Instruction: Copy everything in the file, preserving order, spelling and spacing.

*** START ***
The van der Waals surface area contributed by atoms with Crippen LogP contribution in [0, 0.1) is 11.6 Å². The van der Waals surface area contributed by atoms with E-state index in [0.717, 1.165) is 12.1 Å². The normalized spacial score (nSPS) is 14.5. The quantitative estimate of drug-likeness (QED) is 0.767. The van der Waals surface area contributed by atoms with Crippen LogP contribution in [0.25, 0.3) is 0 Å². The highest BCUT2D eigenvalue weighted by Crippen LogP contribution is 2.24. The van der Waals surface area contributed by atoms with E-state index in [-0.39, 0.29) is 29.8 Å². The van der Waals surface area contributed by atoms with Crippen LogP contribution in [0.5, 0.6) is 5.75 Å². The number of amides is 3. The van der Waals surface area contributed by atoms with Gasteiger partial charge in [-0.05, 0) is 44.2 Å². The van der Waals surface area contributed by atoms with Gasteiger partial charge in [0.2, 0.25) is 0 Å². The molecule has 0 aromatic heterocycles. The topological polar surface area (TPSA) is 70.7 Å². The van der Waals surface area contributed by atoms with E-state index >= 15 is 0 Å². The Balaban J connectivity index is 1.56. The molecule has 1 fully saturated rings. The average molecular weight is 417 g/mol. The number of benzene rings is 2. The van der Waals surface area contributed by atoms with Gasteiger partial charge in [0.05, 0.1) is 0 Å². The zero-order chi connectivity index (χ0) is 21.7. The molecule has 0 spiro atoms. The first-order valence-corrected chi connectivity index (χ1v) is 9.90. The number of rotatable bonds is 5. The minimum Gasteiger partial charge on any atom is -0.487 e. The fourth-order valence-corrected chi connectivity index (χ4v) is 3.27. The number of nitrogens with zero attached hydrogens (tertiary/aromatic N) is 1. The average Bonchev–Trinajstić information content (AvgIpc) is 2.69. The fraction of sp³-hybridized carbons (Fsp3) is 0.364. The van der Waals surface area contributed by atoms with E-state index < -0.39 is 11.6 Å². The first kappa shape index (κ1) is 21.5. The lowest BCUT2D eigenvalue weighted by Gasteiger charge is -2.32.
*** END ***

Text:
The van der Waals surface area contributed by atoms with Crippen LogP contribution in [0, 0.1) is 11.6 Å². The van der Waals surface area contributed by atoms with E-state index in [0.717, 1.165) is 12.1 Å². The normalized spacial score (nSPS) is 14.5. The quantitative estimate of drug-likeness (QED) is 0.767. The van der Waals surface area contributed by atoms with Crippen LogP contribution in [0.25, 0.3) is 0 Å². The highest BCUT2D eigenvalue weighted by Crippen LogP contribution is 2.24. The van der Waals surface area contributed by atoms with E-state index in [-0.39, 0.29) is 29.8 Å². The van der Waals surface area contributed by atoms with Crippen LogP contribution in [0.5, 0.6) is 5.75 Å². The number of amides is 3. The van der Waals surface area contributed by atoms with Gasteiger partial charge in [-0.05, 0) is 44.2 Å². The van der Waals surface area contributed by atoms with Gasteiger partial charge in [0.2, 0.25) is 0 Å². The molecule has 0 aromatic heterocycles. The topological polar surface area (TPSA) is 70.7 Å². The van der Waals surface area contributed by atoms with E-state index >= 15 is 0 Å². The Balaban J connectivity index is 1.56. The molecule has 1 fully saturated rings. The average molecular weight is 417 g/mol. The number of benzene rings is 2. The van der Waals surface area contributed by atoms with Gasteiger partial charge in [0.05, 0.1) is 0 Å². The zero-order chi connectivity index (χ0) is 21.7. The molecule has 0 spiro atoms. The first-order valence-corrected chi connectivity index (χ1v) is 9.90. The number of rotatable bonds is 5. The minimum Gasteiger partial charge on any atom is -0.487 e. The fourth-order valence-corrected chi connectivity index (χ4v) is 3.27. The number of nitrogens with zero attached hydrogens (tertiary/aromatic N) is 1. The average Bonchev–Trinajstić information content (AvgIpc) is 2.69. The fraction of sp³-hybridized carbons (Fsp3) is 0.364. The van der Waals surface area contributed by atoms with E-state index < -0.39 is 11.6 Å². The first kappa shape index (κ1) is 21.5. The lowest BCUT2D eigenvalue weighted by Gasteiger charge is -2.32.